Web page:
Driven by the Affluents' Fear of COVID, Luxury Home Sales Explode in U.S.

Driven by the Affluents' Fear of COVID, Luxury Home Sales Explode in U.S.

Residential News » Palm Beach Edition | By Michael Gerrity | December 24, 2020 8:15 AM ET

Surge a Record 61 Percent, Quadrupling Pre-Pandemic Sales Growth in 2019

Redfin is reporting this week that U.S. luxury home sales have surged 60.7 percent year over year during the three months ending November 2020, the biggest jump since at least 2013.

That nearly quadrupled the growth seen during the three months ending Feb. 29, before the coronavirus was declared a pandemic. It also far outpaced the 14.8 percent increase in sales of mid-priced homes and the 6.8percent uptick in sales of affordable homes, as America's "K-shaped" economic recovery put more money into the pockets of the country's wealthiest homebuyers.

The report is based on an analysis that divided all U.S. residential properties into five price tiers based on Redfin Estimates of the homes' market values.

As the U.S. unemployment rate has declined, sales of affordable homes have made a comeback after plunging around 30 percent in the spring. But growth in this segment still pales in comparison to growth in the luxury tier, as high-earning Americans take advantage of stock-market gains, record-low mortgage rates and the flexibility to work from anywhere, said Redfin Chief Economist Daryl Fairweather.

"Low- and middle-income Americans aren't out of the woods when it comes to this recession. Affluent Americans are out of the woods, and they're at their beach houses sipping margaritas," Fairweather said. "When times are tough, banks are most likely to dole out home loans to the people who need them the least."


The 49 most populous U.S. metropolitan areas all experienced at least double-digit growth in luxury-home sales during the three months ending Nov. 30. The biggest jump was in Newark, NJ, where sales of luxury homes skyrocketed 101.6 percent year over year. It was followed by West Palm Beach, FL, up 97.1 percent, and San Antonio, TX, up 82.4 percent. Riverside, CA and Jacksonville, FL rounded out the top five, both up about 80 percent. Even Cincinnati--the market with the slowest growth rate--saw luxury sales rise 16.7 percent.

"Americans are pouring money into their homes. Sometimes that means remodeling, and sometimes it means purchasing a luxury beach house in Florida," said Delray Valle, Redfin's market manager in Palm Beach. "We've always seen luxury buyers come to West Palm Beach from New York and California, but this year, they're also coming from Maryland, Las Vegas, Chicago and other midwestern states. Florida is normally a second-home state, but now it's shifting to a primary-home state."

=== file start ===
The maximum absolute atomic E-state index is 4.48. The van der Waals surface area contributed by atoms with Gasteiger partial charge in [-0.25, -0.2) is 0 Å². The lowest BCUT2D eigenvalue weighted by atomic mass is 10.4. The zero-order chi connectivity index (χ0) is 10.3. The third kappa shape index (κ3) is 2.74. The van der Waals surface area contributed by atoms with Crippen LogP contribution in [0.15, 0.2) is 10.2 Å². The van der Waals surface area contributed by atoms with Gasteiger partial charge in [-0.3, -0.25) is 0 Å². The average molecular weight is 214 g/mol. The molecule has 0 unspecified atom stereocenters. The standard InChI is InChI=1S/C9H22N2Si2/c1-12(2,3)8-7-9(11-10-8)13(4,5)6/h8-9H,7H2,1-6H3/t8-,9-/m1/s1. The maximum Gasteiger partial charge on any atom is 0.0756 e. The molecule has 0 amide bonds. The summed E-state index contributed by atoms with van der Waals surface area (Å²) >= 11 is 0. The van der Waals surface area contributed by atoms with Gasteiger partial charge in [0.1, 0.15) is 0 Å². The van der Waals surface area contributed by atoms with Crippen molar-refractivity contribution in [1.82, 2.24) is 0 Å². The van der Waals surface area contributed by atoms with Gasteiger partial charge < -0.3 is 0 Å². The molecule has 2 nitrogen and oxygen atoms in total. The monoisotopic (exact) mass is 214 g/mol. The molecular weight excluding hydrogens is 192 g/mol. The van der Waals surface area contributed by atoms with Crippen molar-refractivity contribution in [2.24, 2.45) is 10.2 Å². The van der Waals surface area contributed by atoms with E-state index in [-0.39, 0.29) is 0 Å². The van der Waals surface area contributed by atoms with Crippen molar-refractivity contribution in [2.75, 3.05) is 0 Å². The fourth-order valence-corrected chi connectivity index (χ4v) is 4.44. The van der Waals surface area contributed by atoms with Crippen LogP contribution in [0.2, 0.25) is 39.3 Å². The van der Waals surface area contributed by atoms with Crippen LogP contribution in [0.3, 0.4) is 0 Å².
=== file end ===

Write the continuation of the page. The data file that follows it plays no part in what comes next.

With affluent Americans on the move, the market for vacation homes--many of which are luxury properties--has been on fire. Demand for second homes soared 100 percent year over year in October, surpassing the 50 percent increase in demand for primary homes. And many of the country's hottest neighborhoods, such as Lake Tahoe and the Lakes Region of New Hampshire, are popular resort destinations full of high-end houses.

An Expanding Supply of Luxury Homes Is Allowing Sales to Flourish

The number of luxury homes for sale climbed 2.3 percent year over year during the three months ending Nov. 30, while the supply of homes in all other price tiers declined.

The growing supply of luxury homes is one factor supporting surging luxury-home sales. Luxury inventory is on the rise in part because affluent homeowners have had the means to put their homes up for sale and move elsewhere during the pandemic. New listings of luxury homes jumped 31.5 percent during the three months ending Nov. 30; more than double the growth of any other price tier.

Luxury-home supply will likely continue to expand, especially as builders ramp up construction, Fairweather said. U.S. building permits rose 8.5 percent year over year in November to a seasonally-adjusted annual rate of 1.6 million, and Fairweather believes builders will increasingly focus on luxury homes.

Meanwhile, the supply of affordable homes may keep growing at a relatively slow pace, at least until the pandemic is over; the owners of those homes are more likely to stay put as a result of financial uncertainty and federal forbearance policies that allow Americans to remain in their homes even if they can't pay their mortgages.

Price Growth Converges for Luxury and Affordable Homes

Up until the coronavirus pandemic, prices of affordable homes had been increasing at a faster clip than prices of high-end homes. Now, prices across all tiers are growing at a similar rate.

The most affordable bucket of homes saw prices grow 8.6 percent during the three months ending Nov. 30, comparable to the luxury tier's 9.0 percent growth. That's a much smaller gap than during the three months ending Feb. 29, when prices of the most affordable homes were up 9.1 percent, versus growth of just 4.9 percent for luxury homes.

Luxury price growth has caught up to affordable price growth as a result of increasing competition in the luxury market, Fairweather said.

One indication of competition is how quickly homes are selling. The typical luxury home that was for sale during the three months ending Nov. 30 spent 55 days on the market--27 fewer days than the same period a year earlier. That compares with 15 fewer days for mid-priced homes and 11 fewer days for affordable homes.


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